Since the emergence of the internet in the 1990s, an increasing number of gambling services have come available on-line or through other new remote communications technologies. The rapid technological advancements, commercial initiatives, and market penetration of such commerce have made this sector of the gambling services industries extremely dynamic and potentially transformative in the years ahead.
It seems highly likely that before consensus is reached among the Member States of the EU (or through the European Court) about how best to deal with traditional (land based) commercial gambling opportunities, and how they can best be managed with respect to restrictions, regulations and tax policies in manners consistent with protecting and promoting the public interest, the gambling services market in Europe and globally will have been transformed by the ongoing expansion and evolution of remote gambling via the technologies of internet, mobile phones and interactive television.
The internet and other media are making it possible for Europeans to gamble in their homes, offices, or other venues of choice at any time on virtually any the forms of gambling available in land-based venues, as well as on some new forms, such as betting exchanges, tournaments, spread betting and poker, which are not so readily available in conventional venues.
In light of legal and political developments in other regions around the globe—especially in North America—it is quite possible that much of the world’s e-gambling business will in fact be based in European jurisdictions. Malta and the UK already have laws permitting and regulating e-gambling on their statute books, and Gibraltar—which is, for the purposes of gambling regulation, an EU jurisdiction—hosts a number of e-gambling companies which account for a large share of the world’s e-gambling market, much of it consisting of egambling services delivered to customers resident outside the EU.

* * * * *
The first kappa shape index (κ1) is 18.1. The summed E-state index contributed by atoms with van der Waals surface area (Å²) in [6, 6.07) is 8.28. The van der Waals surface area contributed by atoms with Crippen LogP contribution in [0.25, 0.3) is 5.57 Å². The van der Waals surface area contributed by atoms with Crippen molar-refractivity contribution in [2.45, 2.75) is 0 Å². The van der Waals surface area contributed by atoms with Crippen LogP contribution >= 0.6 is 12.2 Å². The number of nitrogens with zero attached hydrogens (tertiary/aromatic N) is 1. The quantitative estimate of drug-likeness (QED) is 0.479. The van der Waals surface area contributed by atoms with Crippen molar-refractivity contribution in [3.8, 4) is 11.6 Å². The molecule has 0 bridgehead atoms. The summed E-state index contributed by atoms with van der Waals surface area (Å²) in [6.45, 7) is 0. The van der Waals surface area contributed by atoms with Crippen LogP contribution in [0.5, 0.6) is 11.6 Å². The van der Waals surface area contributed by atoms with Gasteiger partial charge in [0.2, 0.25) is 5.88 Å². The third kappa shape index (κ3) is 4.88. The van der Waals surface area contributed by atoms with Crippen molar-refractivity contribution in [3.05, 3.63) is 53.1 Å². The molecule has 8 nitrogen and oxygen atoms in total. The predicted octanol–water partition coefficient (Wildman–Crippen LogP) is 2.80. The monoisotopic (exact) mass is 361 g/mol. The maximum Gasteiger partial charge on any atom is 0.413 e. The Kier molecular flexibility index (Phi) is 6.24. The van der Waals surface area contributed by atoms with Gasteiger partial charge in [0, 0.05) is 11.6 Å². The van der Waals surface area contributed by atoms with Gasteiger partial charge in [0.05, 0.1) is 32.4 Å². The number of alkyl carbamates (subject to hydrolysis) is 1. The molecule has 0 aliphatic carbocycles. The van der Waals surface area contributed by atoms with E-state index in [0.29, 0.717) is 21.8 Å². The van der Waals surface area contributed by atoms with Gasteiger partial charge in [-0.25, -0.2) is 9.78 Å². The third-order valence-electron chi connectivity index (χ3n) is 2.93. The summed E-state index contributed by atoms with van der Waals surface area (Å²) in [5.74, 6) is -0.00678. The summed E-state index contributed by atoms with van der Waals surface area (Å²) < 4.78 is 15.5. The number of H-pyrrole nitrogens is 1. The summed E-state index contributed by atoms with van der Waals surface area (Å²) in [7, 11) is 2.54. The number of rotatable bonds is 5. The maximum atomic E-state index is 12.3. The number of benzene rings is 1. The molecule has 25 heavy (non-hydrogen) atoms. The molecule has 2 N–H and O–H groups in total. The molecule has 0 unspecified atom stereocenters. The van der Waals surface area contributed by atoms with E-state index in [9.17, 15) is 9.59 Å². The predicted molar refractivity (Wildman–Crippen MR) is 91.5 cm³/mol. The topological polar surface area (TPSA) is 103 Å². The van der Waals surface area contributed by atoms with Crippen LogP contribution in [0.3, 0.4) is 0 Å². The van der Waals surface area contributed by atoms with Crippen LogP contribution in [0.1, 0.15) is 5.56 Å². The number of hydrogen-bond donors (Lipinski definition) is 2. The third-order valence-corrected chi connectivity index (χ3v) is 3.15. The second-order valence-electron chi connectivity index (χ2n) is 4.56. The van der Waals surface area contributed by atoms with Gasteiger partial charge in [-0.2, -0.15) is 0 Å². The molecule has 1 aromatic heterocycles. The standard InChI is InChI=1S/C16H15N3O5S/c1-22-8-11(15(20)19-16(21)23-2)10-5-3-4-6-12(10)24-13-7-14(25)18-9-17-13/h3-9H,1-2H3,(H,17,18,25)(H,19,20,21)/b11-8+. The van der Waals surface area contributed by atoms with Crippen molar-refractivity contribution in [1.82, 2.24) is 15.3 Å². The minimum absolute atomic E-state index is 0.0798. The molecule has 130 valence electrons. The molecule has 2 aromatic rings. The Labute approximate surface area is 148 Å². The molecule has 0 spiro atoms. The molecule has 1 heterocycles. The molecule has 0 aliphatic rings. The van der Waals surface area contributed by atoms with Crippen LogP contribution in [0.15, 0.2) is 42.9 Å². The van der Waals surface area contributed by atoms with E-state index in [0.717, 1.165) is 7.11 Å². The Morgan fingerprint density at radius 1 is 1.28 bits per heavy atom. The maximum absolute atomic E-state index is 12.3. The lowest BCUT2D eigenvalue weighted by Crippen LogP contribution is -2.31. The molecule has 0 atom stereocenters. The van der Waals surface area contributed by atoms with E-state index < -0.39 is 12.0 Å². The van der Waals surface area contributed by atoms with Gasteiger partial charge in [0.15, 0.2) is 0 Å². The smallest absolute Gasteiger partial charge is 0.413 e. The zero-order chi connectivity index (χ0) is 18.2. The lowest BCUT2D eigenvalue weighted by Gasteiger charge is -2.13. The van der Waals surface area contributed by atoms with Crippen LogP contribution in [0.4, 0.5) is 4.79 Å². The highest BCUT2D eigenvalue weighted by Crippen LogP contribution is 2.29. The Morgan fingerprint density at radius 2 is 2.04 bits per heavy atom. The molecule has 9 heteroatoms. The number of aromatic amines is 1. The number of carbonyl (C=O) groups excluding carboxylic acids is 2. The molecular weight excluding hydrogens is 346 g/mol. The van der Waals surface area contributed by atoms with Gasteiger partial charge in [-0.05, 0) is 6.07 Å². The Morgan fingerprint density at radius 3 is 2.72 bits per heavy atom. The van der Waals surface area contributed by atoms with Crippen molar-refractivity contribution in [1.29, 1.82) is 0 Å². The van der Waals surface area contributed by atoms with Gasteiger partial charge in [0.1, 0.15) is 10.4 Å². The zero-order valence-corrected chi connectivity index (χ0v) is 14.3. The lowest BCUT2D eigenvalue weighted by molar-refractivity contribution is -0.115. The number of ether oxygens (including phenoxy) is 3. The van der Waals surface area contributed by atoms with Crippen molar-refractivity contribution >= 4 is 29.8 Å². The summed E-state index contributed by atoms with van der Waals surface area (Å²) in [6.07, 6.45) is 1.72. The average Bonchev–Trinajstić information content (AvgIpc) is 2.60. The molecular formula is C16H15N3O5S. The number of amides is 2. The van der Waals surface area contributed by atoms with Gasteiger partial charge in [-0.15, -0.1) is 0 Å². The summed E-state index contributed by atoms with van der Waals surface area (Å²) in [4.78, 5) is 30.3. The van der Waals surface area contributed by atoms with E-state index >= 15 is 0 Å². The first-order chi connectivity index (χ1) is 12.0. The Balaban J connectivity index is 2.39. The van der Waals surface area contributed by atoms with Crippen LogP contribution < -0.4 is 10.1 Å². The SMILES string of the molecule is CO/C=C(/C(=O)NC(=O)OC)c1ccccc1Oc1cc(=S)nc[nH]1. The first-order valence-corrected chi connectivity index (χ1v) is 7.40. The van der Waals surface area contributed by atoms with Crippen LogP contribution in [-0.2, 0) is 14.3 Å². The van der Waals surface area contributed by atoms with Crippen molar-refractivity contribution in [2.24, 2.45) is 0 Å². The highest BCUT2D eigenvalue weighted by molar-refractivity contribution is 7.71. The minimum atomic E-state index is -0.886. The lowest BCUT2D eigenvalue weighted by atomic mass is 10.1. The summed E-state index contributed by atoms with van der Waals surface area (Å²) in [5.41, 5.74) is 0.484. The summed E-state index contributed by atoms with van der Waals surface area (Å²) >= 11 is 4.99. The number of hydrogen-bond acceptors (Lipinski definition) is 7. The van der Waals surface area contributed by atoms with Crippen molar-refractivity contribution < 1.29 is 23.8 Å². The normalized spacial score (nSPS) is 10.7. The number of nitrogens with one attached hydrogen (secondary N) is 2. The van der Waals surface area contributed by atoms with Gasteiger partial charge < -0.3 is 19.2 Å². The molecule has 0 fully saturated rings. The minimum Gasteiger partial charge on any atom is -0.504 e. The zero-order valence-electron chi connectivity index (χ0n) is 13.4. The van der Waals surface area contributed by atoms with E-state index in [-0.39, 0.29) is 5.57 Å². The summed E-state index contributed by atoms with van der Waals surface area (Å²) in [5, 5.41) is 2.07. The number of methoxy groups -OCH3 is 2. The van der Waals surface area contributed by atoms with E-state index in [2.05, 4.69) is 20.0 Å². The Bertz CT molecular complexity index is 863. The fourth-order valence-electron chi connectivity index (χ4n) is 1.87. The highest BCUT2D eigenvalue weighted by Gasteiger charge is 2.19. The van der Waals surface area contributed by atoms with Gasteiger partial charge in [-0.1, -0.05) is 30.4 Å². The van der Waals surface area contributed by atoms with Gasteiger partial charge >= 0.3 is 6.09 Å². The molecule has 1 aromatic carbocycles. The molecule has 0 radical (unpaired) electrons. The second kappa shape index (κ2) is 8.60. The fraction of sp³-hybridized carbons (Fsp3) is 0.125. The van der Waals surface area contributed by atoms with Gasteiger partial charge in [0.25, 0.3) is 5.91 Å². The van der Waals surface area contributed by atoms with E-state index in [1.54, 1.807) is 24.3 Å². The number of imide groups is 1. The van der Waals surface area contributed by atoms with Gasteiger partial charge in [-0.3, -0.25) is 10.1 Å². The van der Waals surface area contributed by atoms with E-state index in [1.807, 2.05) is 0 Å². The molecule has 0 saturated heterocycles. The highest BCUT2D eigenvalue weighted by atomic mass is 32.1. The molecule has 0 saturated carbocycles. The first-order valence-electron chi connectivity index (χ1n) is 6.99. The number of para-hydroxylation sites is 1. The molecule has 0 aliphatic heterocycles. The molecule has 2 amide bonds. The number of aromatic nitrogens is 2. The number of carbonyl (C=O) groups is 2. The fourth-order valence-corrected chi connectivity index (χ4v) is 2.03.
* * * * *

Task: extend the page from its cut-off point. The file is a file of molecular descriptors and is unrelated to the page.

It is essential therefore, in considering the likely economic impacts of removing barriers to an internal market in gambling, to consider the likely effects of remote gambling on the overall EU gambling market. This is a difficult forecast to make, partly because much depends on how the EU collectively responds to the issue of whether and how to regulate remote gambling, partly because other jurisdictions such as the USA are likely to take decisions which will affect European markets, and partly because the future market for this form of ecommerce will be dependent on both technological and legal developments which are quite difficult to anticipate.
It is therefore useful to try to identify key determinants and to discern trends when trying to construct a plausible scenario about how remote gambling might affect the traditional markets for gambling services in the EU. An additional challenge that must be addressed in this endeavor is that because remote gaming is such a new phenomenon, the availability of published peer-reviewed research covering the topic is still quite limited.1
1 See, for example, Watson, Stevie, Pearson Liddell Jr., Robert S. Moore, and William D. Eshee Jr., “The Legalization of Internet Gambling: A Consumer Protection Perspective,” Journal of Public Policy & Marketing, Vol. 23, No. 2, Fall 2004; and Eadington, William R., “The Future of Online Gambling in the United States and Elsewhere,” Journal of Public Policy & Marketing, Vol. 23, No. 2, Fall 2004.
Credit © European Union